How did Lois curtis die? Artist And Disability Advocate cause of death Explained

Artist And Disability Advocate Lois Curtis, who prevailed in a significant civil rights case for those with disabilities, died on November 3, Thursday. Let’s see how Lois Curtis died and Lois Curtis’s cause of death in detail.

Lois Curtis cause of death

Lois Curtis, 55, passed away on November 3, Thursday at her own home outside of Atlanta. Lois Curtis cause of death was pancreatic cancer.

Medico topics have been trying to reach out to the family and relatives for comment on the incident. So far no responses have been received. We will update the page once enough information is available. More information on Lois Curtis cause of death will be added soon.

The Lois Curtis story

According to Susan Jamieson, director of the Atlanta Legal Aid Society, who first encountered Lois in 1989, “Lois was born to a family that was unable to appropriately care for her given the behavioral supports that she needed and the anxieties that her mother had for her safety.”

Lois Curtis School life

“Lois struggled with school even though she loved being in school, due largely to behavior issues. At home, her mother was constantly calling 911 because Lois would wander off. She was extremely fearful for her daughter’s safety. Their neighborhood was not a safe place for a young girl to be out wandering around. When the police responded, Lois ended up either in jail or the mental hospital. She was in and out of the Georgia Regional Hospital’s child and adolescent unit from when she was eleven”, Jamieson continues.

In a video she made for the National Disability Rights Network in 2020, Curtis said: “My name is Lois Curtis… I’m glad to be free.”

Lois Curtis wanted a way out

“As we always say, ‘What is it you think we could do for you? I work at Legal Aid. And I’m a lawyer,” Jamieson provided her recollections for an interview for the Atlanta Legal Aid Society, where she works. “And she’d say: ‘Get me out of here. Would you please get me out of here? When am I getting out of here?”.

Lois Curtis, who was mentally ill and had an intellectual disability, regularly called Jamieson from the hospital to inquire about her release date.

Americans with Disabilities Act

The Americans with Disabilities Act gave Curtis, her co-plaintiff Elaine Wilson, and other disabled people the freedom to live in a “least restrictive setting,” the Supreme Court declared in a judgment written by Justice Ruth Bader Ginsburg in 1999.

People with disabilities and the elderly now have the option to receive long-term care services in their own homes rather than an institution like a nursing home or psychiatric hospital thanks to a historic civil rights decision.

Curtis created a change in the service system

The chief federal official in charge of aging and disability policy, Alison Barkoff, claims that Curtis “created a sea change in what our service systems look like.”

“We went from a system in 1999 that the only places that most people with disabilities and older adults could get services were in institutions like nursing homes and psychiatric hospitals, to systems that are primarily focused on supporting people with services in their own homes,” says Barkoff.

The Olmstead decision

State Medicaid budgets changed as a result of the Olmstead decision. More money is being spent on providing care at home. Less government money is used to pay for institutional care.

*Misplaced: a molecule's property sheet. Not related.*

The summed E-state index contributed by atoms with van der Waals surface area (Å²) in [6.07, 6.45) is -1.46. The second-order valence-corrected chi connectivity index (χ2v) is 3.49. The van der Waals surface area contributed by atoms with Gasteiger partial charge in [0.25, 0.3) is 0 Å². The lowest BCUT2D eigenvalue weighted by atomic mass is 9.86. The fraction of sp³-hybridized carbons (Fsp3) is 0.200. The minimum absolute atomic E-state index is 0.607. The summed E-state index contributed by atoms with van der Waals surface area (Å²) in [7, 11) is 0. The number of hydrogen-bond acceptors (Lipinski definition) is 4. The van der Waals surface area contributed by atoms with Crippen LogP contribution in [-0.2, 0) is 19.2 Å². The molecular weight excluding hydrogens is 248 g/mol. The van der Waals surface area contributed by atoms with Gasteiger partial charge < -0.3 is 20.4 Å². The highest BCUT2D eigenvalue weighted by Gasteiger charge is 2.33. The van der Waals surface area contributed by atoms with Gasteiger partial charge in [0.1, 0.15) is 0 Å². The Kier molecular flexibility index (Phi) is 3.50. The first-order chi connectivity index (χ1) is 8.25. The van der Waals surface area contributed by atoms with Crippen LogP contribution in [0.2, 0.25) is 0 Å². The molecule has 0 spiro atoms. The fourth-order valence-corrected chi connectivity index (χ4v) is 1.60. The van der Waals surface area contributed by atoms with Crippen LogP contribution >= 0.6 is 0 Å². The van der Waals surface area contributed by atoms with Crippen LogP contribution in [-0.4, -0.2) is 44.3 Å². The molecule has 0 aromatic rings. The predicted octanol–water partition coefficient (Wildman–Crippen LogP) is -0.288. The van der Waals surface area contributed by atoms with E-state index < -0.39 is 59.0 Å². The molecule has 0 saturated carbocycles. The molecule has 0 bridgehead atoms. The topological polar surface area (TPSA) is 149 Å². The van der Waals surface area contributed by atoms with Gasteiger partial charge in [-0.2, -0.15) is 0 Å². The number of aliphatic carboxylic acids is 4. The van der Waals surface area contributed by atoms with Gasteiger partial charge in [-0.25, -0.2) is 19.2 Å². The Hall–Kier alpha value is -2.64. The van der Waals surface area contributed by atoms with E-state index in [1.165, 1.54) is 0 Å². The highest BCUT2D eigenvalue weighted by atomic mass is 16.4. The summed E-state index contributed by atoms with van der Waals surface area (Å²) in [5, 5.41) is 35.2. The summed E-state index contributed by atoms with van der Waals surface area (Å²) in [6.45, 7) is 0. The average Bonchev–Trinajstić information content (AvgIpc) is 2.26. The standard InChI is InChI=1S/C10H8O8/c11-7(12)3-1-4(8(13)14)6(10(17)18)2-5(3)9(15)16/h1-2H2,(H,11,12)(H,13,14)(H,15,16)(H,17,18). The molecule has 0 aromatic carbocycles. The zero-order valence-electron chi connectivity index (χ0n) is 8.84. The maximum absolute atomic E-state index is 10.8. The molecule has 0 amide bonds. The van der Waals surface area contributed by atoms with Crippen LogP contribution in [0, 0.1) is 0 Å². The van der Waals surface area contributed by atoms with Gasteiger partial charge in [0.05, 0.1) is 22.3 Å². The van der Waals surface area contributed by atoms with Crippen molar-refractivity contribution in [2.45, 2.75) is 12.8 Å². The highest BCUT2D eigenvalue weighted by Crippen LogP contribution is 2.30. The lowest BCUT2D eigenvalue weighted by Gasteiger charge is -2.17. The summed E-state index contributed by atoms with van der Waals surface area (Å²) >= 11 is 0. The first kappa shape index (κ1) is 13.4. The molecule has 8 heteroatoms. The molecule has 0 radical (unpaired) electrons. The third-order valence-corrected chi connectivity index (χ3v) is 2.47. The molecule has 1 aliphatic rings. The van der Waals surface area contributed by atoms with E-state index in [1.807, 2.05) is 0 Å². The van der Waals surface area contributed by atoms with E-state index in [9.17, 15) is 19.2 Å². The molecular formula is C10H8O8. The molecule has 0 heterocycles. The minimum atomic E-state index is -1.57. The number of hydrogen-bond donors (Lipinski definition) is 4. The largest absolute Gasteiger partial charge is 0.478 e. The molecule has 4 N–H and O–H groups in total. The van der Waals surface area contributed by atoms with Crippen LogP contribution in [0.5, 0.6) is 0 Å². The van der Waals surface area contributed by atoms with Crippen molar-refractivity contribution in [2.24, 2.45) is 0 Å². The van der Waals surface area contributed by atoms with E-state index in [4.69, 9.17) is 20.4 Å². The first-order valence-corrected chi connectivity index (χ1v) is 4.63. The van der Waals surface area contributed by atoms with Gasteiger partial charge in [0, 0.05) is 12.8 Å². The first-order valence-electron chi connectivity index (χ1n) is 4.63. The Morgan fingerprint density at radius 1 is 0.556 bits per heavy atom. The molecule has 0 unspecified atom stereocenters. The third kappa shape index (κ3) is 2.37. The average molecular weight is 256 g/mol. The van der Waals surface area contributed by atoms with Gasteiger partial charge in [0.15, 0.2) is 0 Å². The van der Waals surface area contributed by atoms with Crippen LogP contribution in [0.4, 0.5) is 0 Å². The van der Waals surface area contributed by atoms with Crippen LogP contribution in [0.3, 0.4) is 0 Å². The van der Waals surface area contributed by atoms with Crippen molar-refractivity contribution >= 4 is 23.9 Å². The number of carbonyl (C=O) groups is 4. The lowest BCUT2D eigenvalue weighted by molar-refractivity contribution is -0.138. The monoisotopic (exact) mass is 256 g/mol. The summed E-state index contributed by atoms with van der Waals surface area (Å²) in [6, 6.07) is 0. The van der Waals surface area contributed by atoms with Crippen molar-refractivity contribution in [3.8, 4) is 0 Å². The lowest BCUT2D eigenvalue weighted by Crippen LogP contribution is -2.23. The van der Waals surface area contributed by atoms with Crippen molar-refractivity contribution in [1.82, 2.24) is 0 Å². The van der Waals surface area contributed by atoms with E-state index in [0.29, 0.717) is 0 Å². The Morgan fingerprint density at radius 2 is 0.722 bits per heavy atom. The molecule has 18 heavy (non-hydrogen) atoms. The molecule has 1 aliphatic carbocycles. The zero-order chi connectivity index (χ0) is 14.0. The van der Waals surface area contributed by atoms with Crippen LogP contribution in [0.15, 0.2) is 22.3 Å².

Countless cases seeking to extricate people from institutional care have invoked the Olmstead ruling. Also, its use has grown. Under the Obama Administration, the U.S. Department of Justice used the decision’s language that persons with disabilities are the right to live in a “least restrictive environment” to file a lawsuit to abolish segregated labor programs that pay individuals with disabilities less than the minimum wage. Parents now argue that integrated schools are best for their children by citing Olmstead.

In support of the Olmstead judgment, it was argued that people lead happier, more satisfying lives when they are fully incorporated into their communities.

Curtis proved it. She relocated into several homes, requiring caregiver assistance with caregiving tasks including cooking, shopping, and other duties. She also made the artistic discovery there, which she had missed out on while living in state facilities.

Girl in an Orange Dress

On the anniversary of the Olmstead decision in 2011, she received an invitation to the White House. She gave President Obama a framed photograph of “Girl in an Orange Dress.” Because she didn’t have any photos from the time she spent living in state mental facilities, Curtis created a series of self-portraits of herself as a young kid.

Artist Louis Curtis

Curtis created drawings of animals and flowers using pencil and pastels. Additionally, she occasionally sketched persons whose images she had seen in books and publications, such as a young Muhammad Ali in a shirtless pose or a somber Martin Luther King.

Lee Sanders, who at first was recruited to help Curtis get work and then became a friend, claims that Curtis used her artwork to network. In her essay, Sanders claimed that Curtis “created an artwork as she lived: Her lines drawn without hesitation, her colors bold and saturated, her images uncomplicated and spirited.”

With her quick smile and outgoing personality, Curtis was a natural at meeting friends. They assisted her in selling her artwork by buying the materials she needed.

She was surrounded by many of these friends when Curtis passed away on Thursday.


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